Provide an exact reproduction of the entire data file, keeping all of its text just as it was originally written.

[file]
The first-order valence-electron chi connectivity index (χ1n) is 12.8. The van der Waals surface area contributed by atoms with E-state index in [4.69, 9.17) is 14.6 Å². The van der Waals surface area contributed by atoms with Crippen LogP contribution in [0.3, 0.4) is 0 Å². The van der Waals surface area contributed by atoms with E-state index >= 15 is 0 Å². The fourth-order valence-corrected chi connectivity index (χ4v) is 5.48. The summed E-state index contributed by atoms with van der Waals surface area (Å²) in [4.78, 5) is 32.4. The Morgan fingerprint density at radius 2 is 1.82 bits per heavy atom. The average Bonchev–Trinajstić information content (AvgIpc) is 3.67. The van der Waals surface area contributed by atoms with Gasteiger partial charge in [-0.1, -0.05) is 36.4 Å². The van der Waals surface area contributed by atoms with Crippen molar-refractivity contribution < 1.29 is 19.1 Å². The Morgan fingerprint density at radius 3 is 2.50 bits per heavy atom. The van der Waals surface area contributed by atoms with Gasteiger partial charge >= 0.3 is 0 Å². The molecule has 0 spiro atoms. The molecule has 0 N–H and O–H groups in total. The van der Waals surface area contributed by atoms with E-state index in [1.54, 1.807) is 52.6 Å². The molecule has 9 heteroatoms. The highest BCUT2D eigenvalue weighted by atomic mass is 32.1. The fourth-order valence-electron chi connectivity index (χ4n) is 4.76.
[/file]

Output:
The first-order valence-electron chi connectivity index (χ1n) is 12.8. The van der Waals surface area contributed by atoms with E-state index in [4.69, 9.17) is 14.6 Å². The van der Waals surface area contributed by atoms with Crippen LogP contribution in [0.3, 0.4) is 0 Å². The van der Waals surface area contributed by atoms with E-state index >= 15 is 0 Å². The fourth-order valence-corrected chi connectivity index (χ4v) is 5.48. The summed E-state index contributed by atoms with van der Waals surface area (Å²) in [4.78, 5) is 32.4. The Morgan fingerprint density at radius 2 is 1.82 bits per heavy atom. The average Bonchev–Trinajstić information content (AvgIpc) is 3.67. The van der Waals surface area contributed by atoms with Gasteiger partial charge in [-0.1, -0.05) is 36.4 Å². The van der Waals surface area contributed by atoms with Crippen molar-refractivity contribution < 1.29 is 19.1 Å². The Morgan fingerprint density at radius 3 is 2.50 bits per heavy atom. The van der Waals surface area contributed by atoms with Gasteiger partial charge >= 0.3 is 0 Å². The molecule has 0 spiro atoms. The molecule has 0 N–H and O–H groups in total. The van der Waals surface area contributed by atoms with E-state index in [1.54, 1.807) is 52.6 Å². The molecule has 9 heteroatoms. The highest BCUT2D eigenvalue weighted by atomic mass is 32.1. The fourth-order valence-electron chi connectivity index (χ4n) is 4.76.